Banks Flooding on Washita River, Flood Control Dams Fully Functional

Photos captured April 17, 2015.

The Washita River is shown spilling over
its banks north of Cheyenne, OK in Roger Mills County.

Upper Washita Conservation District in Roger Mills County reports flooding along the Washita River. The district reports flood control structures are functioning as designed—trapping large volumes of water and slowing it as it makes its way downstream.

Fast flowing flood water captured by Upper
Washita Dam #59 is slowly released downstream by the principal spillway.

Over six inches of rain since April 12 is challenging the region’s drought damaged soil. According to the US Geological Survey (USGS), one inch of rain is equal to about 27,154 gallons of water per acre. Extremely dry soil is highly erodible and absorbs water much slower than healthy soil.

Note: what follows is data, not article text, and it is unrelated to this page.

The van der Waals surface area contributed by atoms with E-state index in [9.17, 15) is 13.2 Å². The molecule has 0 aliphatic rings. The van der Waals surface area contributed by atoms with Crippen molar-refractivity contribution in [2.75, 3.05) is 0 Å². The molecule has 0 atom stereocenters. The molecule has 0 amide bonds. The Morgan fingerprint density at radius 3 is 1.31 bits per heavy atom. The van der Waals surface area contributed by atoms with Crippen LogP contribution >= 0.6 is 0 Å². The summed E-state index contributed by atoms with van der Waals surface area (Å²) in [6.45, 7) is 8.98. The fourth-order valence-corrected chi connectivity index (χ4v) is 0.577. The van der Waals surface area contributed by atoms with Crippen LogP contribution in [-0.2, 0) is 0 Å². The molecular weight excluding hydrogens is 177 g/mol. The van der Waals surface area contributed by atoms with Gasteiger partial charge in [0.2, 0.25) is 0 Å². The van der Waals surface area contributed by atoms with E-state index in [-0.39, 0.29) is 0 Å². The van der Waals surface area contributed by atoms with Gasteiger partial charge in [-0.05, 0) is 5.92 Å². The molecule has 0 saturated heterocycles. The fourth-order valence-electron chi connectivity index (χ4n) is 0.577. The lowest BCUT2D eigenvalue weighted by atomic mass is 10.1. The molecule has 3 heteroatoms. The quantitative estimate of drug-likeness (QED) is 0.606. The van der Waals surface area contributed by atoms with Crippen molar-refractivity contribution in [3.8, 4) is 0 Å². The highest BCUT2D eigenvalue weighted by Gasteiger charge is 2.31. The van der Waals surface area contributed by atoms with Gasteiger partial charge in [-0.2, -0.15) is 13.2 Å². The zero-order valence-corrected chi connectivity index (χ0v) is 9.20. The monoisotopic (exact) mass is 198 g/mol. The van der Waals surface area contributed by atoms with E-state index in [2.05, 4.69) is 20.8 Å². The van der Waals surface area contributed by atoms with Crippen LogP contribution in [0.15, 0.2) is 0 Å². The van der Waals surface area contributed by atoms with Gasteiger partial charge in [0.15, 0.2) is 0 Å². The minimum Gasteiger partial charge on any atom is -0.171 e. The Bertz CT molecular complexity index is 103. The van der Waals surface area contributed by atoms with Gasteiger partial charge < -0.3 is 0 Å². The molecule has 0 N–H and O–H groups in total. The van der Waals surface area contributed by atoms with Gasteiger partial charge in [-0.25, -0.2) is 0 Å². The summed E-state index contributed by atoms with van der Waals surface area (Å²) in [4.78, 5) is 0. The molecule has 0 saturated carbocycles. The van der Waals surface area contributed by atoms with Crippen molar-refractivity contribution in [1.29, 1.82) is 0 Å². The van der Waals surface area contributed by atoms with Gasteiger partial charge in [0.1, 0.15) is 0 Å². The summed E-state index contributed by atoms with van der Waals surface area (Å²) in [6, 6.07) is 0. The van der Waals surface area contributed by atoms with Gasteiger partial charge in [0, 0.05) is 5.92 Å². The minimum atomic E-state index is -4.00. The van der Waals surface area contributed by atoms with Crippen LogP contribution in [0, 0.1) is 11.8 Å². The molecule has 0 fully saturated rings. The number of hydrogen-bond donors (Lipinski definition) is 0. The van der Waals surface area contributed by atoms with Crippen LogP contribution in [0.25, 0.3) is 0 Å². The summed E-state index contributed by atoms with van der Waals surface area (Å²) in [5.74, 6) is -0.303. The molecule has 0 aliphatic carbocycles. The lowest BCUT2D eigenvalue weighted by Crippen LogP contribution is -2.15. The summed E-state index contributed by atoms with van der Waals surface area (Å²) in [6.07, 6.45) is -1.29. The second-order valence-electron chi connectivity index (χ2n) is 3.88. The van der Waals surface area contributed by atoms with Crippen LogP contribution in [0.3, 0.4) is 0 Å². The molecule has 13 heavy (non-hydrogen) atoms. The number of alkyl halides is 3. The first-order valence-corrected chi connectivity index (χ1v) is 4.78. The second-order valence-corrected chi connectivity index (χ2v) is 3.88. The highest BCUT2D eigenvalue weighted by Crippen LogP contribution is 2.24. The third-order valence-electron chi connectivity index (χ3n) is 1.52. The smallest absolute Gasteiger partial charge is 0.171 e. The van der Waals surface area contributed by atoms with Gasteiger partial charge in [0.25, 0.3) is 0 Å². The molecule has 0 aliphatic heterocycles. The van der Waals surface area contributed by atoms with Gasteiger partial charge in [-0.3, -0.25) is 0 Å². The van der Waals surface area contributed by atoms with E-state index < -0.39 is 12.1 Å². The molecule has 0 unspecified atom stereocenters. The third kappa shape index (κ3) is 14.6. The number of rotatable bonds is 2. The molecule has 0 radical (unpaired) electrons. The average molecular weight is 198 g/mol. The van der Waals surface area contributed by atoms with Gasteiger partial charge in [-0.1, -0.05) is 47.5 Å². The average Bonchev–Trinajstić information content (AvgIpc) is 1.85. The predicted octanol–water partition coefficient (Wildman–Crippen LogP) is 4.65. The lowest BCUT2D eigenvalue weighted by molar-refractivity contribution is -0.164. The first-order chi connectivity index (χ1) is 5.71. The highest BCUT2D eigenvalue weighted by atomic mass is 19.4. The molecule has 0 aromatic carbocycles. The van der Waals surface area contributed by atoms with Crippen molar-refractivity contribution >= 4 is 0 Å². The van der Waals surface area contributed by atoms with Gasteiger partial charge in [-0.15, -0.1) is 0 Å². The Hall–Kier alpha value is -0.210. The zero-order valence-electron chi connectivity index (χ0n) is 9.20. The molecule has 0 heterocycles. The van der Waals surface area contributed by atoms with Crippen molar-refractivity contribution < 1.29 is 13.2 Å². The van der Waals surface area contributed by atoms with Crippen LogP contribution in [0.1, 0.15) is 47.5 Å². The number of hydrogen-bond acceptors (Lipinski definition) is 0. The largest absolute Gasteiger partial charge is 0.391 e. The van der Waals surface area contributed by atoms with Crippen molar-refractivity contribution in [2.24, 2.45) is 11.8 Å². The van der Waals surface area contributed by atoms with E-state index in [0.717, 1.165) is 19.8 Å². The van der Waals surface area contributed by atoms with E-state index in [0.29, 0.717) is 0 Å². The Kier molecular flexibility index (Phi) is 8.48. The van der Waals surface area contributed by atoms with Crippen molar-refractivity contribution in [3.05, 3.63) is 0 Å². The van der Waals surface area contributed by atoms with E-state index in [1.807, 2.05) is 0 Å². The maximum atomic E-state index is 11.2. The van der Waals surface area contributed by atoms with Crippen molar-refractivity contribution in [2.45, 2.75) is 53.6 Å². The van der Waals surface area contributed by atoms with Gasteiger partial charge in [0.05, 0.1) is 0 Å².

Roger Mills County is home to 143 flood control structures. In total, Oklahoma’s conservation districts operate and maintain 2,107 flood control structures across the state. Prior to their construction beginning in the 1950s, many parts of Oklahoma flooded regularly.

Oklahoma’s flood control structures provide $82 million in annual benefits which include flood water impoundment, water supply, recreation, wildlife habitat and firefighting.